Our reader reviews allow you to share your comments on titles you liked, or didn't, with others. By submitting an online review, you are representing to Barnes & Noble.com that all information contained in your review is original and accurate in all respects, and that the submission of such content by you and the posting of such content by Barnes & Noble.com does not and will not violate the rights of any third party. Please follow the rules below to help ensure that your review can be posted.

Reviews by Our Customers Under the Age of 13

We highly value and respect everyone's opinion concerning the titles we offer. However, we cannot allow persons under the age of 13 to have accounts at BN.com or to post customer reviews. Please see our Terms of Use for more details.

What to exclude from your review:

Please do not write about reviews, commentary, or information posted on the product page. If you see any errors in the information on the product page, please send us an email.

Reviews should not contain any of the following:

  • - HTML tags, profanity, obscenities, vulgarities, or comments that defame anyone
  • - Time-sensitive information such as tour dates, signings, lectures, etc.
  • - Single-word reviews. Other people will read your review to discover why you liked or didn't like the title. Be descriptive.
  • - Comments focusing on the author or that may ruin the ending for others
  • - Phone numbers, addresses, URLs
  • - Pricing and availability information or alternative ordering information
  • - Advertisements or commercial solicitation

Reminder:

  • - By submitting a review, you grant to Barnes & Noble.com and its sublicensees the royalty-free, perpetual, irrevocable right and license to use the review in accordance with the Barnes & Noble.com Terms of Use.
  • - Barnes & Noble.com reserves the right not to post any review -- particularly those that do not follow the terms and conditions of these Rules. Barnes & Noble.com also reserves the right to remove any review at any time without notice.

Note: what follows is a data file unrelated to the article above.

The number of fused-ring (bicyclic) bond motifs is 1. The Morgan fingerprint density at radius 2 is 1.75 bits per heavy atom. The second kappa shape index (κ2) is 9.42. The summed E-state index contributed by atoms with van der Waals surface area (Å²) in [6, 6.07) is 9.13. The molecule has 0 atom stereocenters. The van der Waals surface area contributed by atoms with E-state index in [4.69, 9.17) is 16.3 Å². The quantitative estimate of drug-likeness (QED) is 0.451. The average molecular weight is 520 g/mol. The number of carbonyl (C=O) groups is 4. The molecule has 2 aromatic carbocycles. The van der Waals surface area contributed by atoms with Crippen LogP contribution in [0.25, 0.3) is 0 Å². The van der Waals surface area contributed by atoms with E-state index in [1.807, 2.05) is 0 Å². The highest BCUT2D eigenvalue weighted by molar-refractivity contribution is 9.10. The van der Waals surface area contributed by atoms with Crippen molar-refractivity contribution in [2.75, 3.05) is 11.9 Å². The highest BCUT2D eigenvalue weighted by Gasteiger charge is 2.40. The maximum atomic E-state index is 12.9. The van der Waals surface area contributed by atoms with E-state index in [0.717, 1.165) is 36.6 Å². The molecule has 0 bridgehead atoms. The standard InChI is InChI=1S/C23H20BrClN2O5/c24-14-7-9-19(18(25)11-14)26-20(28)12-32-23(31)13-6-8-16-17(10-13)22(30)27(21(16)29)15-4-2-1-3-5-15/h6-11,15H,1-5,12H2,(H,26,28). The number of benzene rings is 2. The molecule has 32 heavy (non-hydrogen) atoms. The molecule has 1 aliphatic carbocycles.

• - See Terms of Use for other conditions and disclaimers.
Search for Products You'd Like to Recommend

Recommend other products that relate to your review. Just search for them below and share!

Create a Pen Name

Your Pen Name is your unique identity on BN.com. It will appear on the reviews you write and other website activities. Your Pen Name cannot be edited, changed or deleted once submitted.

 
Your Pen Name can be any combination of alphanumeric characters (plus - and _), and must be at least two characters long.

Continue Anonymously
See All Sort by: Showing 1 – 20 of 66 Customer Reviews
  • Posted September 17, 2012

    Grace

    Grace is one of those things that we want, but don’t fully understand. It is one of those things that we want shown to us, but fail to return to others. Grace is a verb as much as it is a noun. It is as much something we do as it is something possess. Grace stoops. Grace saves. Grace rescues. Grace loves. Grace forgives. Graces restores. Grace is more than words spoken over a meal, it is the provision of the meal itself. In Max Lucado’s new book Grace; More Than We Deserve, Greater Than We Imagine he paints a beautiful picture of a gift that can only descend from heaven. Lucado, in a style that is his alone, shows us how real, alive, life-changing, and powerful grace is when spilled over the life of an individual. This is arguably Lucado’s greatest work to date. He writes in a very simple tone, rhythm, and cadence. Within this simplicity, much truth and theology is packed. In each of the eleven chapters, Lucado weaves together the biblical account of those touched by the grace of God with personal experiences and real-life stories. Some of those touched by grace are the woman caught in the act of adultery, Zacchaeus, and Naomi and Ruth. Brilliantly, Max Lucado included, alongside these biblical story lines, the real-life stories of Brazilian garbage pickers, orphaned pioneer children, and the surreal scene of an airline terminal to illustrate the mystery that is the grace of God. This is a great that I highly recommend. Disclosure of Material Connection: I received this book free from Thomas Nelson Publishers as part of their Blogger Review Program. I was not required to write a positive review. The opinions I have expressed are my own. I am disclosing this in accordance with the Federal Trade Commission’s 16 CFR, Part 255: “Guides Concerning the Use of Endorsements and Testimonials in Advertising.”

    6 out of 6 people found this review helpful.

    Was this review helpful? Yes  No   Report this review
  • Anonymous

    Posted October 5, 2012

    Inspirational